A chance meeting by the Murray River has led to a new Albury art business that not only streamlines the process of providing artworks to large organisations but is bringing the work of regional and other Australian artists to a broader audience.
Border Café spoke to Art Partners Australia founder, Jacinta Mirams, about the unexpected beginnings and quick growth of her business and her quest to nurture new regional talent.
Three years ago, Jacinta Mirams and her husband, Chris, were walking along the banks of the Murray when the chanced to meet a friend of Jacinta’s involved in the new Albury Wodonga Regional Cancer Centre put the wheels in motion for the beginnings of Art Partners Australia.
“She wanted to talk to me about artworks for the new centre, noting my experience in the art environment for twenty years and my connection with artists. I was working at Albury Picture Framers at the time, was on the Philanthropic Committee for MAMA for the redevelopment of the Albury Art Gallery and the Arts Advisory Committee, so I suppose I had the reputation in the regional art world,” Jacinta said.
Jacinta purchased forty artworks from five regional artists, had them framed, delivered and helped install them, then returned to her day job.
“Two weeks after completing the cancer centre installation I received an email from the same company asking if I could supply 300 works to a new mental health unit in Sydney. I thought wow! I emailed them to say yes, and then thought where do I go from here?”
That journey involved commissioning 15 artists to complete the work over 12 – 18 months, purchasing, framing, photographing, cataloguing, reporting for the company’s asset register, delivering, curating and installing the works – tasks that would usually involve at least eight individuals.
“That was for a brand new hospital so it was a very exciting project to have a clean slate to go in and be able to represent Australian artists with original works and limited edition prints and change or educate them for buying limited edition prints, probably for not much more than the cost of the original works supplied, so that was a really exciting time.
“From that same company again – they have 230 hospitals in Australia and overseas – I have been working with five of the hospitals cataloguing their existing collections.
“We commission a lot of artwork. I don’t show work that has been exhibited or shown anywhere else. This means each client has their own unique collection whether that is five or 300 artworks,” she said.
Jacinta said it was becoming apparent that a space was needed to display artwork for corporations to see what could be supplied.
“Chris and I took on the project at 488 David Street Albury and knew we had a lot of work ahead of us for three months. We look at it today and it’s been an interesting journey,” Jacinta said.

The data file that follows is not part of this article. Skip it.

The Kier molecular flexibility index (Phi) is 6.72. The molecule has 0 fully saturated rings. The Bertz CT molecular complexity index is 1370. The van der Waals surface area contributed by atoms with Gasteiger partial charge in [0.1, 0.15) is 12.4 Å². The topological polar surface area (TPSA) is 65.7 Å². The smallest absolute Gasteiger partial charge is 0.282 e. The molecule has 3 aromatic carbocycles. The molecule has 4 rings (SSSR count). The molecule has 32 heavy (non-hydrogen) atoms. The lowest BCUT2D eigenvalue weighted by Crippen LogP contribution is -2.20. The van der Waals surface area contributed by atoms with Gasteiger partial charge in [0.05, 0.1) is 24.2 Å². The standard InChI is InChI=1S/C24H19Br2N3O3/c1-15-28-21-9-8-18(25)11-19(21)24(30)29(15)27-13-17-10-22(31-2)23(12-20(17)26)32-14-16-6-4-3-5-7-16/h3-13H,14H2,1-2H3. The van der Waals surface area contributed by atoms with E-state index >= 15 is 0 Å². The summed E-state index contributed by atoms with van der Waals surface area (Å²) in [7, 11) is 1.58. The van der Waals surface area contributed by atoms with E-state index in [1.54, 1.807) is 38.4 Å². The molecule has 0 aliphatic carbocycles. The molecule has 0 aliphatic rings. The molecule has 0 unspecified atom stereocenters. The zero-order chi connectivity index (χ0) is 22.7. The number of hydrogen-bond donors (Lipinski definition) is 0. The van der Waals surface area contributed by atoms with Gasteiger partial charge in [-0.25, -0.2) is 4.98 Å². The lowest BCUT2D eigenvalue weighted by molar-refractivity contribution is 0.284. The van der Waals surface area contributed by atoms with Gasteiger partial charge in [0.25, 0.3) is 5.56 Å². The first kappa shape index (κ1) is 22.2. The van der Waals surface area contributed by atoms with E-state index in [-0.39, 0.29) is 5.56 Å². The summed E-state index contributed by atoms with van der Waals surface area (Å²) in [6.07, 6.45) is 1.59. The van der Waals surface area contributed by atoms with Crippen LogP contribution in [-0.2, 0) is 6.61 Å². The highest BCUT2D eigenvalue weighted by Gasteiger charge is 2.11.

While the doors opened in late June with a dinner showcasing local food and wines in Gallery 2’s warehouse-like space, and more than 250 people turned up on a Friday night to see what had happened in the space, Jacinta said it is only now that exhibition timing has been arrived at.
“We had a trial period of judging what people want and we’ll be changing the exhibition every four weeks. It’s a lot more work behind the scenes but from the artists’ side and the public perspective it keeps it fresh. People can walk past and there’s a very different exhibition and price range,” Jacinta said.
The first of the new exhibitions opened in Gallery 1 on 1 October with paintings including by semi-finalist in the prestigious Doug Moran National Portrait prize, Clare Leeuwin-Clark, Juju Roche, Peter Caddy and Joan Mullarvey.
Jacinta said offering a range of works at different price points was important not just for potential clients, but also for the viewing public.
“We’re moving into works on paper like Catherine Stewart, winner of the 2016 MAMA Art Prize, and Kim Pasalaqua where I am actually matting artworks and selling them unframed, so that price bracket is really good compared to the canvas or framed works.
“We also have works by Aboriginal artist, Lorraine Connelly-Northey, and ceramics by Tom Strachan and Linda Lees, and a wide-ranging research library of more than 500 reference books which artists, art history students and clients are welcome to browse,” she said.
Jacinta said while she engages with a group of 20 artists whose work she is familiar with, and who she knows she can rely on, she is always on the lookout for new and emerging artists.
“It’s not a situation where people can walk in with their artwork and I will hang it. I have 20 or so artists I already work with and have built up a strong relationship with, so when I get a brief from the client, I know I can rely on that artist to deliver.
“Recently I had a TAFE art group come in and I have made further contact with one student who hasn’t exhibited before. Some of her work is really good. That’s some of the fun part – is to work with established artists and working with emerging artists, you can see the talent there, nurturing and working with them to get them into corporate collections.”
Art Partners Australia also represents local artist Robert Kleinboonschate, whose works have featured in exhibitions in Melbourne and Sydney. Visitors to the David Street gallery can also appreciate his inspirational work on display, or perhaps catch him in action.
“This gallery allows the scale of his works to be truly appreciated,” Jacinta told bordercafe.com.au
“A lot of the size of these works are 2100 X 2700mm, so not your average size in an average gallery, so we’ve been able to work with Robert’s scale of works and fill up and crate an extra space we didn’t know we were going to have.
“He’s also a prolific painter, there are some three to four hundred works he’d have available immediately.”
Open Monday, Wednesday and Friday – 10.30am – 2.30pm
Saturday, 9am – noon.
488 David Street, Albury